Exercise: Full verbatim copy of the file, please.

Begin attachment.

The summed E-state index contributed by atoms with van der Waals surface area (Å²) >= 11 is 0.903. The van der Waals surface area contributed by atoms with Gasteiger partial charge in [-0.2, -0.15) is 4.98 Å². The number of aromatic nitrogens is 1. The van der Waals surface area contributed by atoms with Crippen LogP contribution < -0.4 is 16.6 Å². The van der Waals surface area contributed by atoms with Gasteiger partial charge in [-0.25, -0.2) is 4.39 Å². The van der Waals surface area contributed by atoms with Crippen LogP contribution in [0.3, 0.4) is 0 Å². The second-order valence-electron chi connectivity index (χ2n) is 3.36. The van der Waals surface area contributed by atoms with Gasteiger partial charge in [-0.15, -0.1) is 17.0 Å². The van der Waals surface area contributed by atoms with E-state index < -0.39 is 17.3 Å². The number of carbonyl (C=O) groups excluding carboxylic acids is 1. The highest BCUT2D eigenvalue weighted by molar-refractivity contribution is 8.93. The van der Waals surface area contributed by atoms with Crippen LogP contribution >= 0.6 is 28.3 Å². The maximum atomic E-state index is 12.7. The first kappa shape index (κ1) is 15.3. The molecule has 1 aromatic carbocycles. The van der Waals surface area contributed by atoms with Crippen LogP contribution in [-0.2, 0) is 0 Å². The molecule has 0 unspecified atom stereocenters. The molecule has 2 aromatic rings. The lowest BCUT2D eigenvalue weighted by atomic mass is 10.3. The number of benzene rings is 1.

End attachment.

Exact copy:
The summed E-state index contributed by atoms with van der Waals surface area (Å²) >= 11 is 0.903. The van der Waals surface area contributed by atoms with Gasteiger partial charge in [-0.2, -0.15) is 4.98 Å². The number of aromatic nitrogens is 1. The van der Waals surface area contributed by atoms with Crippen LogP contribution < -0.4 is 16.6 Å². The van der Waals surface area contributed by atoms with Gasteiger partial charge in [-0.25, -0.2) is 4.39 Å². The van der Waals surface area contributed by atoms with Crippen LogP contribution in [0.3, 0.4) is 0 Å². The second-order valence-electron chi connectivity index (χ2n) is 3.36. The van der Waals surface area contributed by atoms with Gasteiger partial charge in [-0.15, -0.1) is 17.0 Å². The van der Waals surface area contributed by atoms with E-state index < -0.39 is 17.3 Å². The number of carbonyl (C=O) groups excluding carboxylic acids is 1. The highest BCUT2D eigenvalue weighted by molar-refractivity contribution is 8.93. The van der Waals surface area contributed by atoms with Crippen LogP contribution >= 0.6 is 28.3 Å². The maximum atomic E-state index is 12.7. The first kappa shape index (κ1) is 15.3. The molecule has 1 aromatic carbocycles. The van der Waals surface area contributed by atoms with Crippen LogP contribution in [-0.2, 0) is 0 Å². The molecule has 0 unspecified atom stereocenters. The molecule has 2 aromatic rings. The lowest BCUT2D eigenvalue weighted by atomic mass is 10.3. The number of benzene rings is 1.